Just in case I’d not had enough Metroidvania games, I bought another one. Only this one is underwater!
Which means you constantly have to look for oxygen, and being attacked drains your oxygen, and jetting around drains your oxygen, and you move slowly and you have a harpoon. And at one point you gain use of a hovercraft cowfish shaped submarine which means you don’t need oxygen when in it, and – more importantly – you can survive deeper water. One of the main mechanics is that your suit can only deal with a certain amount of water pressure. Go deeper and you quickly die, but you can keep upgrading it to allow deeper exploration with the right resources.
Which is another “difference” with this Metroidvania. You get items mostly from mining rocks and collecting plants, rather than defeating baddies. Combined with the suit and floaty physics it certainly doesn’t feel like just another Metroidvania (not that I’d complain if it did, see previous entries on this blog!) but it is. There’s also two separate endings depending on how you deal with the end boss – I got both.
In case you were thinking this was like a Game Boy version of Stardew Valley, then you’re right. It is. Only very, very cut down. Well, maybe cut down is wrong. Streamlined? Slimmed down?
As in that game, you inherit a run-down farm (an orchard, in this case – albeit one with only one tree), meet people, grow crops (well, just apples), do a bit of fishing, complete some quests, chat to a ghost, and so on. Only instead of taking you over a hundred hours as it does in Stardew Valley, it takes maybe three or four. There’s a lot less to see and do, but sometimes, that’s OK.
Bit Orchard is a bit buggy, fiddly to control (and to lay out your trees, although that’s being fixed in an update I believe) and, of course, short, but it’s also cozy and cute and well worth the low price of entry. Which was a pound at the time of purchase.
Well look at this – it’s another Metroidvania game that I’m playing. Only this one is based on a series of Japanese books (I think!) and looks a lot like Touhou Luna Nights. Not least because it’s running on seemingly the same engine and is by the same team. And it’s really good!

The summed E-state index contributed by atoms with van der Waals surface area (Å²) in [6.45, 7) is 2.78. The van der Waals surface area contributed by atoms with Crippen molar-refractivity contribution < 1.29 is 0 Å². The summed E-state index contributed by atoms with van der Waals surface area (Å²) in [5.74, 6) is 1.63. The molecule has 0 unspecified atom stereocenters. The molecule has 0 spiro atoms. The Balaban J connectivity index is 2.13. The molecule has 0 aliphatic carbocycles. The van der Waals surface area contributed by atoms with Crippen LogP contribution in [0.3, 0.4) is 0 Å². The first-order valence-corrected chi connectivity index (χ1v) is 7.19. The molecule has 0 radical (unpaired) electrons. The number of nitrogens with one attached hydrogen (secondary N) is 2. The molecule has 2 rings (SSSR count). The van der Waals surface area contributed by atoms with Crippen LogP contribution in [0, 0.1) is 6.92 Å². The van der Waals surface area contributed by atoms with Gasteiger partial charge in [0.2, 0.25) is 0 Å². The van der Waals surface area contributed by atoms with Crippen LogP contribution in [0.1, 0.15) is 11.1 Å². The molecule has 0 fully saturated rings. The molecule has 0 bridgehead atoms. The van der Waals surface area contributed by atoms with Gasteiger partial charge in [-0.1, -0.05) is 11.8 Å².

Whereas Touhou Luna Nights “borrowed” the bullet grazing mechanic from the Touhou shooters, in Deedlit there’s a Radiant Silvergun-style colour swap system, where you flick between fire and wind based powers which makes you immune to the effects of those enemies that match you. It means you can run through fire when you’re fire “powered”, for example, but also each style has a gauge that fills up when you use it against baddies – and a full gauge lets you refill your health when you swap to the other style.
There’s a million Symphony of the Night type weapons to collect and agonise over choosing, and the usual upgrades like double jump and levitate, and lots of tricky bosses, secrets and all the things you’d expect from the genre. I think the characters all passed me by as I have no knowledge of the source material, but that doesn’t affect the game, which is a solid example of a Metroidvania.
What I was expecting from this game: a sort of Tetris puzzle game where you have to fit items into a room. What I was not expecting: a putting-things-away simulator with an unwritten, non-verbal story about the life of a woman.
Told over a number of years across various different houses, you unpack your belongings as you move in. Over time, you acquire (and lose) new hobbies, tastes and relationships, but this is only explained by the objects in the houses.
There’s a small amount of “make every fit”, and some stuff will only go in certain places, but it isn’t tricky and there’s no penalty or stress. It’s just a nice little time waster with a surprise story.
What a lovely blue skies game this was. It wasn’t the open-world, post apocalyptic Kirby the trailers and pre-release media made out though, as it sticks to the same level structure as most of the classic Kirby titles, but it looks amazing and is a lot of fun.
And is so, so easy! I completed the entire game, including the post-ending extra hard content, without dying at all. Or even coming close to dying. Or, a handful of bosses aside, even paying attention to my energy bar. But then, Kirby games have never been anything even approaching difficult so that’s not really the point.
The point, is that they’re so joyful and quirky and have unusual (to other games) mechanics. Here, you have the standard “suck up enemies to steal their powers” of previous games, but they’ve added Mouthful Mode where you try to suck up large objects like vending machines and cars but they get a bit stuck, although do provide you with some extra temporary skills. The car can smash through things, the big fan can be used to propel a boat, the cone can break through cracked floors, etc.